E.g I have Apache installed on a linux server. Web site hosted by Apache supports file upload functionality. Should I use some kind of plugin for Apache to check those files or the OS should take care of it (sandbox like cuckoo )

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    What kind of threat are you trying to protect against? – user253751 Jul 23 at 12:08
  • Who can upload files, and what happens with those files after they are uploaded? – Philipp Jul 23 at 12:48

You could check using apache2 plugins or by programming to whitelist extensions along with some tools.

In PHP, checking filename, filesize, etc is easy. You should check for both filename and extension. For filename it mustnt be more than 64 character long and only whitelisted extensions should be allowed. Dont rely solely on extension and magic bytes, try to identify by checking magic byte along with its actual content.

If its a image file, there is a tool called identify from imagemagick in linux that identifies whether the image is valid or not. It works by checking magic bytes and image file content. Also, you should strip all exif metadata and prevent uploading of large files.

Further reading: https://owasp.org/www-community/vulnerabilities/Unrestricted_File_Upload

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  • Blacklists and extension checks are generally useless. Unlike how windows operates, extensions don't actually determine the type of a file. Instead you whitelist file types which you have validated by checking the actual file contents. – Conor Mancone Jul 23 at 11:59
  • @ConorMancone In some situations, that may be useful. But in others, it can be fatal. Take apache and php: Files will be interpreted based on file extension, not file content. It is trivial to create a valid png file which contains php code and upload it as test.php. Without an extension check, and if uploaded to a public directory, the file will be interpreted and executed as php file when accessed via URL (with default apache configuration). The same is true for other malicious extensions (eg html for XSS). – tim Jul 23 at 12:39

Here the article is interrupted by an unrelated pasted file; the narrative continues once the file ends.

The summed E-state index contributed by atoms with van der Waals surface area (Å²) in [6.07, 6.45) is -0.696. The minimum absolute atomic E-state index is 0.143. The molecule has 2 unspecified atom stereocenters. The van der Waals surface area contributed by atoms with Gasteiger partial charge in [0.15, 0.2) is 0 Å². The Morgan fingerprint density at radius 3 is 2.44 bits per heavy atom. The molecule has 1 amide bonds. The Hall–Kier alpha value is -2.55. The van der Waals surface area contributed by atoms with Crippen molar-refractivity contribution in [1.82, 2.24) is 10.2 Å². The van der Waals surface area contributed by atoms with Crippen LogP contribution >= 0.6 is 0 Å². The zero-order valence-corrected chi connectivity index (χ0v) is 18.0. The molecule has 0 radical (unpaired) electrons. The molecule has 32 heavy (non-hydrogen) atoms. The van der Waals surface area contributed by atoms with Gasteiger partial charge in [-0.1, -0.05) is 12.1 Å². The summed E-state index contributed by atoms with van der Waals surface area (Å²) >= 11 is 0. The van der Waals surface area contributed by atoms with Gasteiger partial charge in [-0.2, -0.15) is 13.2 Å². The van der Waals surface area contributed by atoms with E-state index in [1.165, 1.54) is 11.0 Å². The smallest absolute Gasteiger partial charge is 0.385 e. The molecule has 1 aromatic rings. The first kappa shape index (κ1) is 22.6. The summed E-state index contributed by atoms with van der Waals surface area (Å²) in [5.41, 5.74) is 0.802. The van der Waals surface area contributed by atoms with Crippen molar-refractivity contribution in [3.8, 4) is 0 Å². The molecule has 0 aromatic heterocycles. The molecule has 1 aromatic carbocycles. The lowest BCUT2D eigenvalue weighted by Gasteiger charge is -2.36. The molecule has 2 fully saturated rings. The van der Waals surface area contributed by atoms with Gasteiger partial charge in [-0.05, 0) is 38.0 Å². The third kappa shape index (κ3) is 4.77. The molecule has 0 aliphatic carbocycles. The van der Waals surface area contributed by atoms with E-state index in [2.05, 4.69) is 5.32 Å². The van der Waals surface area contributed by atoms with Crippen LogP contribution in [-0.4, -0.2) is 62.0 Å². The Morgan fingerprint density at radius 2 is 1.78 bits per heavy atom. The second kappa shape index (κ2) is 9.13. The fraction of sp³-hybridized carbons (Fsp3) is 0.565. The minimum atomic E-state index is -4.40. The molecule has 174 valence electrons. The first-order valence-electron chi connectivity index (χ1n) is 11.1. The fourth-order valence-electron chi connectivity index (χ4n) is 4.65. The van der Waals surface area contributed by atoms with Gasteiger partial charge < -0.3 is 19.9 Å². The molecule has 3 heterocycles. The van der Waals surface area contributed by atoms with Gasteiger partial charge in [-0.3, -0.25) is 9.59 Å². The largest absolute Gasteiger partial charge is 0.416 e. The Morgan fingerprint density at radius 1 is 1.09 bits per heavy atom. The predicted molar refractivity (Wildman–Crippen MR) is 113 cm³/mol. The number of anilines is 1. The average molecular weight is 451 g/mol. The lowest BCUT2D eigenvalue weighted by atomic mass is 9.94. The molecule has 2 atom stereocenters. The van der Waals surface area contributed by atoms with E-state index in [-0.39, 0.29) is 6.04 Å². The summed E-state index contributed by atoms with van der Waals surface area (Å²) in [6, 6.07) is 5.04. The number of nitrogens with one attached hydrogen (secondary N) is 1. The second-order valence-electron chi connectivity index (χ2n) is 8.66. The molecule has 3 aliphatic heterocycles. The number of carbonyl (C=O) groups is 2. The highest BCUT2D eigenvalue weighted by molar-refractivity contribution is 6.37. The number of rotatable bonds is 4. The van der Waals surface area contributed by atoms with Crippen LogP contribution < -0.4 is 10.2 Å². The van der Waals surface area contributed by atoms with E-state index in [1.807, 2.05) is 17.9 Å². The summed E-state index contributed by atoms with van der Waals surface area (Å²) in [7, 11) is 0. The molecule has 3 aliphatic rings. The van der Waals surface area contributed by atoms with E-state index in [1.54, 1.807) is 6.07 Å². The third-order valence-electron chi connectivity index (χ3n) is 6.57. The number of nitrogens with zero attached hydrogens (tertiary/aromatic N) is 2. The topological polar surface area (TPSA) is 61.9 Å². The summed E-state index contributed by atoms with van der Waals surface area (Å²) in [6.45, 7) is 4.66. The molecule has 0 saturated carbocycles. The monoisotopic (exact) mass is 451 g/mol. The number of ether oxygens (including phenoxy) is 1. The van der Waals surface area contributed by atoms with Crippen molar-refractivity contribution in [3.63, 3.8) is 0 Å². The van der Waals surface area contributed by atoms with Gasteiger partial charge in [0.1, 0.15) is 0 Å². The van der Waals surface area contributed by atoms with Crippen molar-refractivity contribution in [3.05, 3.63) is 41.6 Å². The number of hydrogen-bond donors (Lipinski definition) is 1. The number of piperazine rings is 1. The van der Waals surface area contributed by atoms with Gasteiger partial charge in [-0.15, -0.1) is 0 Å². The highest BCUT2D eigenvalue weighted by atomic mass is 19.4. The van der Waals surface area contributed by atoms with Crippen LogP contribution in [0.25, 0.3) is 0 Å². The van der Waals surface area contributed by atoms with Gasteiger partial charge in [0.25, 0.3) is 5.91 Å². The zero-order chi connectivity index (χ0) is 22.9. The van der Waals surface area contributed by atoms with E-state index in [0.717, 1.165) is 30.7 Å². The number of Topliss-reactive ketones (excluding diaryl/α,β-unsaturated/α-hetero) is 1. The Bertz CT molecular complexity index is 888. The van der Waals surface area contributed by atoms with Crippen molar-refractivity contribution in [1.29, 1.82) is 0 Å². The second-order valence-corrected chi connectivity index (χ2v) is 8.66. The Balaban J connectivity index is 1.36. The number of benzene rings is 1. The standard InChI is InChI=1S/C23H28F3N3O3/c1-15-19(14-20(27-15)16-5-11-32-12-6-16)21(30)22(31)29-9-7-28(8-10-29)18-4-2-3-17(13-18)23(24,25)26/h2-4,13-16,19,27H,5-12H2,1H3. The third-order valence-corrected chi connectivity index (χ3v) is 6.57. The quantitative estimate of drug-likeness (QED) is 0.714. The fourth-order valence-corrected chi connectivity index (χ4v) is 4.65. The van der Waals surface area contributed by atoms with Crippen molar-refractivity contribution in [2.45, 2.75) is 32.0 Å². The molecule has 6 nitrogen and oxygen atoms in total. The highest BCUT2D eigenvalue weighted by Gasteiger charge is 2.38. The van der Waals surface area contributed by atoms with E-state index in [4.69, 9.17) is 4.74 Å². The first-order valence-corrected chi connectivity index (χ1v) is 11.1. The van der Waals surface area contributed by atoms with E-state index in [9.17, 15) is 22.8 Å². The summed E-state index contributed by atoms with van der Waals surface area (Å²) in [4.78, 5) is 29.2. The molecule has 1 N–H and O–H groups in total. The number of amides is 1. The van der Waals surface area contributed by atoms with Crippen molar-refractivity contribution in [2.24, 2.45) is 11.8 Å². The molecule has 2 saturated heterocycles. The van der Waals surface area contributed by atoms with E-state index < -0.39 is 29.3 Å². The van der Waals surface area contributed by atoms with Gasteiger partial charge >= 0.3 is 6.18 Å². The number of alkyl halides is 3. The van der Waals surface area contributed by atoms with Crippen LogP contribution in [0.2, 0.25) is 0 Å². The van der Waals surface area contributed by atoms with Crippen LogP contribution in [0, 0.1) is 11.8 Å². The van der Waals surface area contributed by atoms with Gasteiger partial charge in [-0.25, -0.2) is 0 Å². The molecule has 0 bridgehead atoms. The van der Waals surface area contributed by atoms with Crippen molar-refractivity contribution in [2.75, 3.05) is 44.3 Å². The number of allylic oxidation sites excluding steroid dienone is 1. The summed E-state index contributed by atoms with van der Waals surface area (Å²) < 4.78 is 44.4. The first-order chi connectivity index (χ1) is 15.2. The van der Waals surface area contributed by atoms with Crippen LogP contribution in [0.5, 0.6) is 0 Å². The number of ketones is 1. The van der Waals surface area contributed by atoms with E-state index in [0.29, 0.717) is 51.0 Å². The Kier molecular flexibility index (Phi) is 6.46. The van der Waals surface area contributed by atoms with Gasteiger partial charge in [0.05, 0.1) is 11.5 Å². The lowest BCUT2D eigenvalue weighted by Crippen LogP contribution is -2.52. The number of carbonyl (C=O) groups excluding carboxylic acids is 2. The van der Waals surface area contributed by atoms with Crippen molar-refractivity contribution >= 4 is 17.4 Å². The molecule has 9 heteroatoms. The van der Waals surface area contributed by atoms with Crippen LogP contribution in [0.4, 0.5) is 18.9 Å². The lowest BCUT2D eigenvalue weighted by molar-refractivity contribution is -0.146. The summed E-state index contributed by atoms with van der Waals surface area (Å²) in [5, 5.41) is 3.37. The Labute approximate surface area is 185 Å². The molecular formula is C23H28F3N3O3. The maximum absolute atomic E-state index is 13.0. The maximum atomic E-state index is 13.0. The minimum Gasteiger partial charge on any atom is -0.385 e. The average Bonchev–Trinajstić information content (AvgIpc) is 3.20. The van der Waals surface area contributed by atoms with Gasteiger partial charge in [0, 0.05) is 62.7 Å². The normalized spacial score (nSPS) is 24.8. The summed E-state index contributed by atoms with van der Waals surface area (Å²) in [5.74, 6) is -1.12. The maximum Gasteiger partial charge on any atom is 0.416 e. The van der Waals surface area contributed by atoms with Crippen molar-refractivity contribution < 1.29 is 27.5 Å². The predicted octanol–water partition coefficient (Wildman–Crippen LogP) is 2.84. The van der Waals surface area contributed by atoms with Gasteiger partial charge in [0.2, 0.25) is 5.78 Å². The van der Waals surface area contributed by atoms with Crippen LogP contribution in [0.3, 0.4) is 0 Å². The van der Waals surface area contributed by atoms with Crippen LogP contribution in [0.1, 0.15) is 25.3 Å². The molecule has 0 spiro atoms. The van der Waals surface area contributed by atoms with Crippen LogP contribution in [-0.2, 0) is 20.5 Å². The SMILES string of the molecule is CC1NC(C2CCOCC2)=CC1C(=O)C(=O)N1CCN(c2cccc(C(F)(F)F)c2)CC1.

• Apart from that, an extension check is trivial to get right. A content check on the other hand is notoriously difficult, because valid files of one type may contain content of another type or even be valid files of another type as well, which depending on context can create all sorts of vulnerabilities. – tim Jul 23 at 12:41
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    @tim to expand further, you should more or less just completely ignore any file information provided by the end user, including the extension. If you are expecting, for instance, a png file, then you should check the file contents to verify that it is in fact a PNG file. You should then be saving it to your upload directory as a .png file, even if the original extension was .php. Ideally you should have your server configured to never try to execute any files in your upload directory (or even better, store uploaded files to S3 or some other place so they are entirely sandboxed). – Conor Mancone Jul 23 at 12:48
  • Checking the file contents is not really that hard, even with the possibility of polygot files. Again, the idea is that you verify that the file is what it is supposed to be and then make sure it can only be used in that one context (or just sandbox the uploaded files all together). As a counter example if you only perform an extension check then, sure, the user can't upload a .php file, but they may upload a javascript file as a .png and make use of an additional vulnerability to execute javascript from your own server - this often helps to circumvent a number of security safe guards. – Conor Mancone Jul 23 at 12:51

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